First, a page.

Names to Substitute for Samantha
Samantha may have long been your favorite among baby girl names, but there are fresher substitutes you may want to consider today.
Origin:Greek, feminine variation of Anastasios
Description:Anastasia is the feminine form on Anastasius, a Greek name derived from the word anastasis, meaning "resurrection." It was a common name among early Christians, who often gave it to daughters born around Christmas or Easter. There are handful of saints named Anastasia, including the patron saint of weavers.
Origin:Feminine variation of Theodore
Meaning:"gift of God"
Description:Theodora is one of the most revival-worthy of the charmingly old-fashioned Victorian valentine names, softly evocative but still substantial, as is the reversed-syllable Dorothea. It was borne by several saints and by the beautiful ninth wife of the Emperor Justinian, who became the power behind his throne. A later royal was Princess Theodora of Greece and Denmark, the older sister of the present Prince Philip, Duke of Edinburgh.
Meaning:"shining or excelling man"
Description:The name of the tragic mythological Trojan princess who was given the gift of prophecy by Apollo, but was condemned never to be believed, Cassandra has been used for striking characters in movies and soap operas. Ethereal and delicate, Cassandra was in the Top 70 throughout the 1990s but is now descending in popularity.
Origin:Hebrew, feminization of Samuel
Meaning:"told by God"
Description:The origins of Samantha are not entirely clear, although it is commonly thought to be a feminization of Samuel with the suffix derived from the Greek anthos, meaning “flower.” Samantha has been in English-speaking use since the eighteenth century, particularly in the American South, and drew attention via Grace Kelly's Tracy Samantha Lord character in High Society, featuring the song "I love you, Samantha.”
Origin:Latinized variation of Greek Selene
Description:Selena is smooth, shiny, and sensual, a nineteenth-century name that found new life in the Latino community, following the biopic of slain Tejano singer Selena Quintanilla, starring Jennifer Lopez. But you don't have to be Latin to love Selena, which is both distinctive yet in step with stylish modern names such as Seraphina and Celia.
Meaning:"flat tropical grassland"
Description:A place name with a deep Southern accent, the once-obscure Savannah shot to fame, with others of its genre, on the heels of the best seller Midnight in the Garden of Good and Evil, which was set in the mossy Georgia city of Savannah. Originally a substitute for the overused Samantha, Savannah is now becoming overused itself, long among the top girls' names starting with S.
Description:Though never as popular as the name of her Bewitched mother, Samantha, Tabitha has its own quirky, magical charm. The name of a charitable woman who was restored to life by Saint Peter in the Bible, it was a popular Puritan choice. Sarah Jessica Parker and Matthew Broderick chose it for one of their twin daughters, which gave it a slight boost. Nonetheless, Tabitha remains in decline.
Description:Spelled with either one 'l' or two, Calista came to the fore in 1997 when Calista Flockhart hit it big as Ally McBeal. Flockhart, who bears her mother's middle name, didn't just introduce a name, she introduced a whole sensibility. Pretty and delicate, Calista is definitely worthy of consideration, especially for parents with Greek roots.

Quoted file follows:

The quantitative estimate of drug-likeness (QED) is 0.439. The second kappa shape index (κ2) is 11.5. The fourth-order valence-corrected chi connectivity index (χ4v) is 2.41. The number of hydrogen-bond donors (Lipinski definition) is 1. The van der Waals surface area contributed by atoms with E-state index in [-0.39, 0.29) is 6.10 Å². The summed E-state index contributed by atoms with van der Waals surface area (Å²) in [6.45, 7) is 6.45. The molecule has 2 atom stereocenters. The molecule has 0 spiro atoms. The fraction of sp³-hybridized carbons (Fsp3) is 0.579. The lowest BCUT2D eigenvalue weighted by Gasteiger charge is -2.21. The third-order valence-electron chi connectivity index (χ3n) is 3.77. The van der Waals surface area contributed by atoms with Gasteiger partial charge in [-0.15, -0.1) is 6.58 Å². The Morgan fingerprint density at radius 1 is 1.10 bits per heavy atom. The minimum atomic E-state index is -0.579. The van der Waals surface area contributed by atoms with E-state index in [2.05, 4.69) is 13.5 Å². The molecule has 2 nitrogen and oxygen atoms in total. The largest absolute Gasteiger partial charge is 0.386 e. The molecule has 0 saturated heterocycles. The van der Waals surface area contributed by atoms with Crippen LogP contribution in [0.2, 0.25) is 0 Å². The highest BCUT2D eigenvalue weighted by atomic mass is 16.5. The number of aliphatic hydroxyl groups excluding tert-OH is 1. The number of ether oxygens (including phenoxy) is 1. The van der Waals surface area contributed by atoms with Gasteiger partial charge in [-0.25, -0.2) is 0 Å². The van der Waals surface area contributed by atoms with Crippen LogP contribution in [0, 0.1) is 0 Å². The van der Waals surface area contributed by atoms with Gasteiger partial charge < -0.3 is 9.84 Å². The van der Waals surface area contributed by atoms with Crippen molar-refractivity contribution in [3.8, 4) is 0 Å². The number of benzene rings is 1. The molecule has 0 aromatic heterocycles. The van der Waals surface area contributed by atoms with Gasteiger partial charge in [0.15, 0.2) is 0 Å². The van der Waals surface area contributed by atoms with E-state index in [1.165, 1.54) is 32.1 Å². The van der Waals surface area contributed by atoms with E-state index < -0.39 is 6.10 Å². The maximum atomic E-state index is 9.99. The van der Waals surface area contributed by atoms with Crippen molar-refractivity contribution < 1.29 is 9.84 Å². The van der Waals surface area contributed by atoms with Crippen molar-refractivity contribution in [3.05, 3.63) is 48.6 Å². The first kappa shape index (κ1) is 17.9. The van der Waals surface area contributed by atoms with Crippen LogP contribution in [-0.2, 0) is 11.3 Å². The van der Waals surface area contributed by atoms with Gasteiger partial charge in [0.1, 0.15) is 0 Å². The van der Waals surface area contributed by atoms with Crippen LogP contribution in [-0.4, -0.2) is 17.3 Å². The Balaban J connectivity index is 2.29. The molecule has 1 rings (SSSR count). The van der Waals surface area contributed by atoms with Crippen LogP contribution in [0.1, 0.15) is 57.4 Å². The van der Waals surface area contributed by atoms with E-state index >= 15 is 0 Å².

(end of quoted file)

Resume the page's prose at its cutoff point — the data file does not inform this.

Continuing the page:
Meaning:"under God's rule, companion in night conversation"
Description:Alluring and lovely — and much more distinctive now than Samantha or Tamara. Samara is a city in western Russia, a winged seed like the whirlygigs that fall from maple trees, as well as a bona fide first name that could make a more unusual update on Samantha or Mara. It can also be a variant spelling of the Arabic name Samira or Sameera.
Origin:English, feminine variation of George
Description:Long a popular upper-crust form in England, where it's pronounced George-ee-AH-na, Georgiana has been been neglected here. But with Georgia growing more popular and the general fashion for elaborate feminine names, Georgiana might have room to grow.
Description:Susannah is by far the most stylish form of the classic name now that Susan and Suzanne have retired. Susannah has biblical and musical pedigrees, is impervious to trends, and has an irresistible, flowing rhythm. It can be spelled just as properly with or without the final 'h.'
Meaning:"date palm tree"
Description:Adding a final a to Tamar lends it a more sensual Slavic tone, making it a more popular choice than the original.
Origin:Italian and Polish combination of Maria and Anna
Meaning:"drop of the sea, bitter, or beloved + grace"
Description:While Marianna looks like a spelling variation of Mariana, the two names have different etymologies. Marianna was on and off the US Top 1000 list throughout the twentieth century, and it has now ranked consistently since 1995. While it has never appeared in the upper half of the US popularity charts, it's a very popular choice in Italy and Poland.
Description:Diantha, a mythological flower of the supreme Greek god Zeus, is a melodious and more unusual cousin of Diana, heard most often in The Netherlands.
Description:Spelled with one 'n', this was the name of the wife of Alexander the Great, and is more attractive than the better-known Roxanne.
Description:Georgia and Savannah are already popular, but Atlanta is just entering the baby-name map. Atalanta takes it mythological.